In spite of their wretched dwellings, the pit people of Killingworth have warded off deterioration, and are exceptionally fine specimens of the breed. Amid the squalor of their habitations - I will not use the word home - they bear themselves with a courage and self respect which is very touching. They are an exceptionally sober and provident folk; there is but one public house in the place, and the majority belong to the local branch of a co-operative association which has 18000 members and an accumulated fund of £11,000.
From Killingworth it is a short drive to Dinnington Colliery, a pit opened up within the last five years. Dinnington pit village is sheltered by a grove of fine old elm trees. We pass from their shade and stand before a row of well-built two storied houses. The doors are newly painted, the large well-glassed windows are hung with pretty curtains. In this window are fuschias and gladioli, in that a vase of goldfish, in the next a statuette under a glass shade. Virginia creeper and clematis are trained up the walls and their sprays cluster around the windows. Their front doors open into pretty flower gardens, parted and bounded by privet hedges. Those pitman's houses! Fresh from Killingworth, and not yet quite of the memories of Coxhoe, I find it hard to accept the assurance that such they are but am convinced by the sight of 'Geordies' returning from their shift and entering the neat habitations with an incontrovertible aspect of occupancy. 'Geordie' courteously returns our greeting and makes us heartily welcome to an inspection of the interior of his dwelling. We visit many, to find them all comfortable and commodious.
Black bearded, honest eyed Mr. White and his family are at tea in the kitchen when we knock at the back door. The kitchen is a ceiled, papered and carpeted room, 11 feet by 7. There is a range with boiler and oven. Off the kitchen is a capital, well lighted pantry with three rows of shelves. We pass into the parlour - a parlour in a pit village? - to find ourselves in a handsome room 18 feet by 15. On the centre table are nicely bound books; on the sofa and the handsome horse hair chairs are anti-maccassars; above the mantle piece is a good sized mirror; and chiffonier, carpet, pictures and window hangings are good. We ascend a carpeted staircase to a well-lit landing. off which open two bedrooms, one 15 feet by 9, with register stove, wardrobe, cupboards and large window, the other 9 feet by 7 with the bed in a recess - a well built, well glazed, well ventilated, well sewered and well furnished house, with a flower and vegetable garden in front, 30 yards long by 19 feet wide. The houses in another row are still better, with three good sized bedrooms upstairs and 50 feet gardens in front. The row first mentioned has the gardens behind the houses.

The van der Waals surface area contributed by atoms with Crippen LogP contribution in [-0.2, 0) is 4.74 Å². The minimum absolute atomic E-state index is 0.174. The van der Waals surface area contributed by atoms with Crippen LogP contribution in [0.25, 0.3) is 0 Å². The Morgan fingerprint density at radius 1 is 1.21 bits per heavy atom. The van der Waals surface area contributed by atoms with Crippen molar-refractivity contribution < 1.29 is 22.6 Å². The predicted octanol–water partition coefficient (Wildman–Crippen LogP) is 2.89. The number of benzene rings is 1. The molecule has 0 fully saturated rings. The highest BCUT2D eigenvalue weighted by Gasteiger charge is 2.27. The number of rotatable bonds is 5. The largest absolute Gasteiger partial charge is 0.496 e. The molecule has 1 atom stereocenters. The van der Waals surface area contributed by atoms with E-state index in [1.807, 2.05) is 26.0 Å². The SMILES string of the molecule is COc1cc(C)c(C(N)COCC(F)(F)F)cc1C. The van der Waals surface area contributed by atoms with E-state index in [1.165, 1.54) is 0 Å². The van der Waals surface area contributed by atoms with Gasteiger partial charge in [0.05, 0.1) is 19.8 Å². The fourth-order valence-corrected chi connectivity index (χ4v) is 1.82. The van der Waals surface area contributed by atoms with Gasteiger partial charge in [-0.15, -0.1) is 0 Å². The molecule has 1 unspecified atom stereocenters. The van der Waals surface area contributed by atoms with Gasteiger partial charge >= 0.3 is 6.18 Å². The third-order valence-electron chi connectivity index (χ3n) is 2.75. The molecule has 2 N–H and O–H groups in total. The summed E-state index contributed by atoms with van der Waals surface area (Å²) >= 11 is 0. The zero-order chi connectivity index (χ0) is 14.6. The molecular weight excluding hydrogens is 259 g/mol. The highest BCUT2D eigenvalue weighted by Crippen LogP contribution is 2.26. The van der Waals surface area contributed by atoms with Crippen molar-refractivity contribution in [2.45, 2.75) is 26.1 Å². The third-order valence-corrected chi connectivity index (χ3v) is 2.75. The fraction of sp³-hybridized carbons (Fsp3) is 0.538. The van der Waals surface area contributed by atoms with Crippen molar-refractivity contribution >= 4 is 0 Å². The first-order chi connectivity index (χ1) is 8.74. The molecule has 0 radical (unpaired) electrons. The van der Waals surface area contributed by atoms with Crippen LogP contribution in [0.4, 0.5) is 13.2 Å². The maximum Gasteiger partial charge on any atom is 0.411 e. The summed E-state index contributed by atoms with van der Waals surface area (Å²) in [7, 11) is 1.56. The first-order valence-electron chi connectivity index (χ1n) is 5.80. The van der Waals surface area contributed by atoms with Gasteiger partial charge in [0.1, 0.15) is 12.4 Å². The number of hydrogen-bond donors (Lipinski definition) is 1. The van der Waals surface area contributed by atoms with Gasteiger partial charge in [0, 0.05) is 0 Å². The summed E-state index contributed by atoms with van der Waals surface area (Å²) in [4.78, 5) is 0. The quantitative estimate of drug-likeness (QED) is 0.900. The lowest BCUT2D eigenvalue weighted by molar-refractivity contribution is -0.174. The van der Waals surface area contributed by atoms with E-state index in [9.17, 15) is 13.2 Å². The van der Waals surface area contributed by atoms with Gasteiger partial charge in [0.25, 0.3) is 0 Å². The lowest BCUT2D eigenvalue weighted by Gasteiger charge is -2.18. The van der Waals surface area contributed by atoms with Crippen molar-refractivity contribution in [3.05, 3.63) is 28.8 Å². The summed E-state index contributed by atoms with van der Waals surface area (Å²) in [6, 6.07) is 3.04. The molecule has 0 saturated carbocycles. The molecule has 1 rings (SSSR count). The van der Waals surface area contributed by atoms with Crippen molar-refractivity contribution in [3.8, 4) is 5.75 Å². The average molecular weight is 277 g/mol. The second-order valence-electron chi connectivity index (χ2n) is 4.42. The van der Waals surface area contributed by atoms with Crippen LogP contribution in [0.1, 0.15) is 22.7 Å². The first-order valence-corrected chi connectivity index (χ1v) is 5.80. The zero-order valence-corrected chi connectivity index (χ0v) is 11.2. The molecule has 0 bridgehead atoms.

Every house in the village has its closed in ashpit and coal bunk, its covered water butt, sink and privy. And besides the oven in each kitchen, there are several ovens out of doors for bread baking. Everywhere the drainage is good and when the building and laying out are wholly finished, Dinnington will be a perfect Paradise of a pit village. The nearest public house is a mile distant; and, as yet, so are the nearest schools and the nearest mechanics institute. The colliery is the property of Messrs Bowes and Partners, and the managing partner is Mr. C.M. Palmer of Jarrow, a gentleman who has, in that town, as well as in Dinnington, earned the title of a public spirited philanthropist. Mr. Crone is the principal viewer, and all agree in describing him as untiring in his efforts to make life pleasant for the pit people of Dinnington. In conjunction with Seaton Burn, an adjacent colliery in the same ownership, it has its Horticultural Association, with a large number of members and an annual income of upwards of £150, derived from subscriptions and the profits of the annual ball. At Seaton Burn, there is a Mechanics Institute, with 120 members.
This article first appeared in the 'Newcastle Weekly Chronicle' of the 5th October 1872 and was published in the NDFHS Journal Volume 18, Number 4, Winter 1993.